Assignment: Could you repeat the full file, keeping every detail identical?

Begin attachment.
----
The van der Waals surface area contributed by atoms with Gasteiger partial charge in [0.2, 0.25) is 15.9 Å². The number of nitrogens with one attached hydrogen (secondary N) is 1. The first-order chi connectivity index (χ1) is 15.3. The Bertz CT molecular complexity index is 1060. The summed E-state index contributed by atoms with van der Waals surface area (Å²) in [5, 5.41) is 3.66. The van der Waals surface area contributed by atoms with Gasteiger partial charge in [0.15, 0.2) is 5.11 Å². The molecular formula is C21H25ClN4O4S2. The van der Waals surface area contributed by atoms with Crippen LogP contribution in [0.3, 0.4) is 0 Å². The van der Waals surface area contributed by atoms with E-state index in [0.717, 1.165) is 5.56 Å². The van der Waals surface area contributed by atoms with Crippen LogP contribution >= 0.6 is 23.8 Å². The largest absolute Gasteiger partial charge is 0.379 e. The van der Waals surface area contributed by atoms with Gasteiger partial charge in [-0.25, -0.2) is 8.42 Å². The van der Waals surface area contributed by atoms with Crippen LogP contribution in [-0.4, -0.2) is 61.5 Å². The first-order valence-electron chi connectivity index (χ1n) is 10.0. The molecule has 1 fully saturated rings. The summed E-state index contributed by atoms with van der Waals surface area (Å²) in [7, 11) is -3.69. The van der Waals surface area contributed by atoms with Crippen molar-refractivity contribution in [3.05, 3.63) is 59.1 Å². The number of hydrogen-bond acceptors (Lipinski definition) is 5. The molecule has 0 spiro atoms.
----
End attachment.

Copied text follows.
The van der Waals surface area contributed by atoms with Gasteiger partial charge in [0.2, 0.25) is 15.9 Å². The number of nitrogens with one attached hydrogen (secondary N) is 1. The first-order chi connectivity index (χ1) is 15.3. The Bertz CT molecular complexity index is 1060. The summed E-state index contributed by atoms with van der Waals surface area (Å²) in [5, 5.41) is 3.66. The van der Waals surface area contributed by atoms with Gasteiger partial charge in [0.15, 0.2) is 5.11 Å². The molecular formula is C21H25ClN4O4S2. The van der Waals surface area contributed by atoms with Crippen LogP contribution in [0.3, 0.4) is 0 Å². The van der Waals surface area contributed by atoms with E-state index in [0.717, 1.165) is 5.56 Å². The van der Waals surface area contributed by atoms with Crippen LogP contribution >= 0.6 is 23.8 Å². The largest absolute Gasteiger partial charge is 0.379 e. The van der Waals surface area contributed by atoms with Gasteiger partial charge in [-0.25, -0.2) is 8.42 Å². The van der Waals surface area contributed by atoms with Crippen LogP contribution in [-0.4, -0.2) is 61.5 Å². The first-order valence-electron chi connectivity index (χ1n) is 10.0. The molecule has 1 fully saturated rings. The summed E-state index contributed by atoms with van der Waals surface area (Å²) in [7, 11) is -3.69. The van der Waals surface area contributed by atoms with Crippen molar-refractivity contribution in [3.05, 3.63) is 59.1 Å². The number of hydrogen-bond acceptors (Lipinski definition) is 5. The molecule has 0 spiro atoms.